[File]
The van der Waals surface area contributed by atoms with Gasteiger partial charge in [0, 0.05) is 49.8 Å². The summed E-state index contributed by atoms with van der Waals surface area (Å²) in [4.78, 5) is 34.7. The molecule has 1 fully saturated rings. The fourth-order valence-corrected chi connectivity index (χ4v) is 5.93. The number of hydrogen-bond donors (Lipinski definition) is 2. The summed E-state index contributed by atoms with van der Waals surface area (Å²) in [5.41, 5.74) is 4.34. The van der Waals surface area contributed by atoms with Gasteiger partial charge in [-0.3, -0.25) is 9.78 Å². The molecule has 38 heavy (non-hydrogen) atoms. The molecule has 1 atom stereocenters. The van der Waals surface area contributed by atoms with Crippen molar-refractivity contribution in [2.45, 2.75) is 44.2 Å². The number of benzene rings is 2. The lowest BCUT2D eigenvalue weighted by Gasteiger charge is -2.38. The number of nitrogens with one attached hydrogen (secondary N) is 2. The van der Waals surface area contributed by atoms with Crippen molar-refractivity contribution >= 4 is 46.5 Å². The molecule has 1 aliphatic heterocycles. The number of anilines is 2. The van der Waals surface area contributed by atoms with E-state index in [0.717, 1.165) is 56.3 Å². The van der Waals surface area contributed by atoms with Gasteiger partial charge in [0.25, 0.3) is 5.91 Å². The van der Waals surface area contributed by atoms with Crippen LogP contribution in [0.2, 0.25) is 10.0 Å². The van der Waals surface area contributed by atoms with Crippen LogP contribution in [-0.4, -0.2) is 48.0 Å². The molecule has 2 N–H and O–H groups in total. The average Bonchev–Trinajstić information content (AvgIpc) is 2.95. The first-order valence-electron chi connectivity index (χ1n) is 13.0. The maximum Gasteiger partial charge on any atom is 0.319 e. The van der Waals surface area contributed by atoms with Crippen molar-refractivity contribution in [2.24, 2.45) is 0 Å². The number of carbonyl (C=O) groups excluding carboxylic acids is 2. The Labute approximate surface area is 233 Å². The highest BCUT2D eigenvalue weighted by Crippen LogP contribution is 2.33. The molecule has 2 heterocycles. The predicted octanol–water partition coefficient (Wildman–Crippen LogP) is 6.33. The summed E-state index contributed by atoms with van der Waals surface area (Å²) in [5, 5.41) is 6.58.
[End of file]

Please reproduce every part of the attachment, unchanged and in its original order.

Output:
The van der Waals surface area contributed by atoms with Gasteiger partial charge in [0, 0.05) is 49.8 Å². The summed E-state index contributed by atoms with van der Waals surface area (Å²) in [4.78, 5) is 34.7. The molecule has 1 fully saturated rings. The fourth-order valence-corrected chi connectivity index (χ4v) is 5.93. The number of hydrogen-bond donors (Lipinski definition) is 2. The summed E-state index contributed by atoms with van der Waals surface area (Å²) in [5.41, 5.74) is 4.34. The van der Waals surface area contributed by atoms with Gasteiger partial charge in [-0.3, -0.25) is 9.78 Å². The molecule has 38 heavy (non-hydrogen) atoms. The molecule has 1 atom stereocenters. The van der Waals surface area contributed by atoms with Crippen molar-refractivity contribution in [2.45, 2.75) is 44.2 Å². The number of benzene rings is 2. The lowest BCUT2D eigenvalue weighted by Gasteiger charge is -2.38. The number of nitrogens with one attached hydrogen (secondary N) is 2. The van der Waals surface area contributed by atoms with Crippen molar-refractivity contribution >= 4 is 46.5 Å². The molecule has 1 aliphatic heterocycles. The number of anilines is 2. The van der Waals surface area contributed by atoms with E-state index in [0.717, 1.165) is 56.3 Å². The van der Waals surface area contributed by atoms with Gasteiger partial charge in [0.25, 0.3) is 5.91 Å². The van der Waals surface area contributed by atoms with Crippen LogP contribution in [0.2, 0.25) is 10.0 Å². The van der Waals surface area contributed by atoms with Crippen LogP contribution in [-0.4, -0.2) is 48.0 Å². The molecule has 2 N–H and O–H groups in total. The average Bonchev–Trinajstić information content (AvgIpc) is 2.95. The first-order valence-electron chi connectivity index (χ1n) is 13.0. The maximum Gasteiger partial charge on any atom is 0.319 e. The van der Waals surface area contributed by atoms with Crippen molar-refractivity contribution in [2.24, 2.45) is 0 Å². The number of carbonyl (C=O) groups excluding carboxylic acids is 2. The Labute approximate surface area is 233 Å². The highest BCUT2D eigenvalue weighted by Crippen LogP contribution is 2.33. The molecule has 2 heterocycles. The predicted octanol–water partition coefficient (Wildman–Crippen LogP) is 6.33. The summed E-state index contributed by atoms with van der Waals surface area (Å²) in [5, 5.41) is 6.58.